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Coco Before Chanel (2009)

A 2009 movie directed by Anne Fontaine starring Audrey Tatou

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Fashion Voyeur

  • Apr 8, 2010
In a curious mixture of somber reality and breakout sentimentality, Anne Fontaine's biopic "Coco Before Chanel" showcases Audrey Tatou (Amélie) in an anti-gamin role as hardscrabble feminist Gabrielle Chanel, one of the great fashion innovators of the twentieth century. Fontaine's juxtaposing of the realities of an unmarried woman's life at the end of the Belle Epoque and the unemotional resignation and resentment of convention as displayed by Gabrielle (nicknamed Coco as she sings a bawdy ditty of the same name in a dance hall) resonates well within the framework of this attractive film with lush scenes of country life and realistic moments of inspiration as Coco literally reinstates a woman's ability to breathe by removing cumbersome boned corseting.

Tatou, with her dark eyes and pointed elfin face, smolders well as the stubborn Coco. Left as a child with her sister by her father in an orphanage, Chanel realizes quickly that she must fend for herself. Fontaine allows the audience to feel the emotional state of aloneness as they watch scene after scene of Coco's solitary silhouette waiting silently against a backdrop of activity none of which she participates within actively. Fontaine forces us to perceive Coco as an observer--a voyeur watching a scene that she wishes to change. Her attire always stands out--she is either dressed as a boy for comfort or has remade a structured garment to get a sense of less adornment and more functionality. To some degree, she seems the black raven against a covey of overdressed plumed pigeons--she augurs what is to come--more freedom, yes--less pain, no. In "Coco Before Chanel," Tatou desires nothing but to fling off the loveable waif character of Amelie with satisfaction--her dark eyes muddy with intense shrewdness rather than twinkle with a naif's exuberance over the possibilities of life.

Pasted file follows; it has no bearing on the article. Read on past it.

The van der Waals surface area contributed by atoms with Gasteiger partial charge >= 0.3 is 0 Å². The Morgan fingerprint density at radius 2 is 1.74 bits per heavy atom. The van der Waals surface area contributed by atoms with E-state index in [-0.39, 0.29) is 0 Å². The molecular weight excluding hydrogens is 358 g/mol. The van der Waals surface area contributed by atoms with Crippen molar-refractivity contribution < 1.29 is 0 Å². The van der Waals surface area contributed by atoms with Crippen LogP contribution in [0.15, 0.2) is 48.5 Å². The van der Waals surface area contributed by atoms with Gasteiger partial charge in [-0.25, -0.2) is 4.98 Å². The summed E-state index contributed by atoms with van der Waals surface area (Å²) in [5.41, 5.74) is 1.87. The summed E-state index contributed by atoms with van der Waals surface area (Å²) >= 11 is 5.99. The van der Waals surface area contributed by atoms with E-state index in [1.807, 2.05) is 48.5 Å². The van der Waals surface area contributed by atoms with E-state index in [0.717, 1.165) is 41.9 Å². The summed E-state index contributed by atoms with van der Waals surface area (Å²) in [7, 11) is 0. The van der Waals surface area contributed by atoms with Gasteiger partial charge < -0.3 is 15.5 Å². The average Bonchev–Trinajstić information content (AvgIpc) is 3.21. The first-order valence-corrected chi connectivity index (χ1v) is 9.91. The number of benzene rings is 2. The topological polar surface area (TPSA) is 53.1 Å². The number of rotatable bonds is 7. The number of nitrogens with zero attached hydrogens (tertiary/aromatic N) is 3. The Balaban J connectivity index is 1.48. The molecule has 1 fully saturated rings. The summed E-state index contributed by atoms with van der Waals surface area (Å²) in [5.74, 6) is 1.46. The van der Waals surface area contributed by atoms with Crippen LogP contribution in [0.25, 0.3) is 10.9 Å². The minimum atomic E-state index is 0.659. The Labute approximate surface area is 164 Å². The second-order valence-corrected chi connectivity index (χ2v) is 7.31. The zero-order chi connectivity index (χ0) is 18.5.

Emphasizing that her view of the world is a sensible one is roué Etienne Balsen, a wealthy country squire (played with perfect bored panache by Benoît Poelvoorde) who resignedly allows the street-smart opportunist in Coco to move into his estate as his live-in, but not always seen mistress. His 'je-ne-sais-quoi' expressionless face reflects a toughness that eventually fails when assailed by Coco's relentless insistence. Only when Boy Capel (Alessandro Nivola) wins Coco's hard heart, does he falter in his Weltschmerz--the mask slips from his face for seconds and then he is back to planning his next debauched soiree.

The appearance of Boy Capel heralds the only chink in Coco's armor. A bittersweet Amelie-type waltz tinkles as the two smile, laugh, make love and money together, reminding us that there can be some happiness however ephemeral. Again, the savvy Chanel acquiesces to the social rules of the time and yet stands her ground, ever the voyeur as he marries another of his class yet finances her venture.

Fontaine's view of Coco depicts her from the start as destined to be an onlooker. Society sets the stage and she ascertains that the actors and actresses are dressed in more comfortable clothing. She changes a hat, removes a ribbon, creates unstructured garb out of fishermen's gear. Nonetheless she waits, looks on, and never really engages. As a filmmaker, Fontaine succeeds in creating a mood that smolders, briefly flickers into flame and then detaches for fear of further hurt.